The records of 120 patients who had undergone revision stapedectomy were analyzed to determine: (i) the causes of failure; (ii) how to prevent failure by taking precautions during primary surgery; (iii) hearing results; and (iv) possible identifying factors which might pinpoint those patients with a high risk of sensorineural deafness.
A review of these cases demonstrates that the results of revision stapedectomy are different from those of primary stapedectomy. The commonest cause of failure was prosthetic dislocation (30.8 per cent), followed by fibrous adhesions (18.3 per cent) and otosclerotic regrowth (14.1 per cent). First revision operations resulted in post-operative bone-air gaps of 15 dB. or less in 46.5 per cent of cases, much better than 25 per cent for second revisions. Primary stapedectomy resulted in successful closure of the air-bone gap to 15 dB. or less in 89.5 per cent of cases.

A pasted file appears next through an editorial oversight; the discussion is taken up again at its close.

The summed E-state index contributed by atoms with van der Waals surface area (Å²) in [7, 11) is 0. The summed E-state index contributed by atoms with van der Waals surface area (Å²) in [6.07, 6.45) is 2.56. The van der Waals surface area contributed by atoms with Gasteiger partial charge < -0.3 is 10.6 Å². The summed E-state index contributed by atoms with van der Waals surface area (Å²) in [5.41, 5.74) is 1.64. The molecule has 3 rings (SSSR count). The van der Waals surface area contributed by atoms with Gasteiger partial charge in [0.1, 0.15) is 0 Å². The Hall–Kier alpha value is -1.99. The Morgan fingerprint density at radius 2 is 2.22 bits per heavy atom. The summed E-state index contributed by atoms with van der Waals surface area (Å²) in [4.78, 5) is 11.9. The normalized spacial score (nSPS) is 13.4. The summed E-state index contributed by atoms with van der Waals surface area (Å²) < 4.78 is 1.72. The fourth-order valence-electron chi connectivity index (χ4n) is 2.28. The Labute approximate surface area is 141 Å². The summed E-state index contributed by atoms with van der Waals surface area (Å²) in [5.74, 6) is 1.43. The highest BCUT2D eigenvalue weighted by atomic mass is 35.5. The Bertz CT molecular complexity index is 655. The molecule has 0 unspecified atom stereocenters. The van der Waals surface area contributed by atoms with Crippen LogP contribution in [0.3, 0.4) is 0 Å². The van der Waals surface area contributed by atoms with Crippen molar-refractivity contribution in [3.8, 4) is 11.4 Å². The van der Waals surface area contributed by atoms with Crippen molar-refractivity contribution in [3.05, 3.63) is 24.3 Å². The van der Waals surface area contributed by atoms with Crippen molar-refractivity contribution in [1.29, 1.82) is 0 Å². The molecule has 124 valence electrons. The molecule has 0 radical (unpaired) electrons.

The sensorineural loss occurred in 11.3 per cent or first revisions and in 16.6 per cent of second revisions, as compared to 1.3 per cent after primary surgery. “Dead ears” were encountered in 2.2 per cent of first revisions, as compared to nil in the primary group.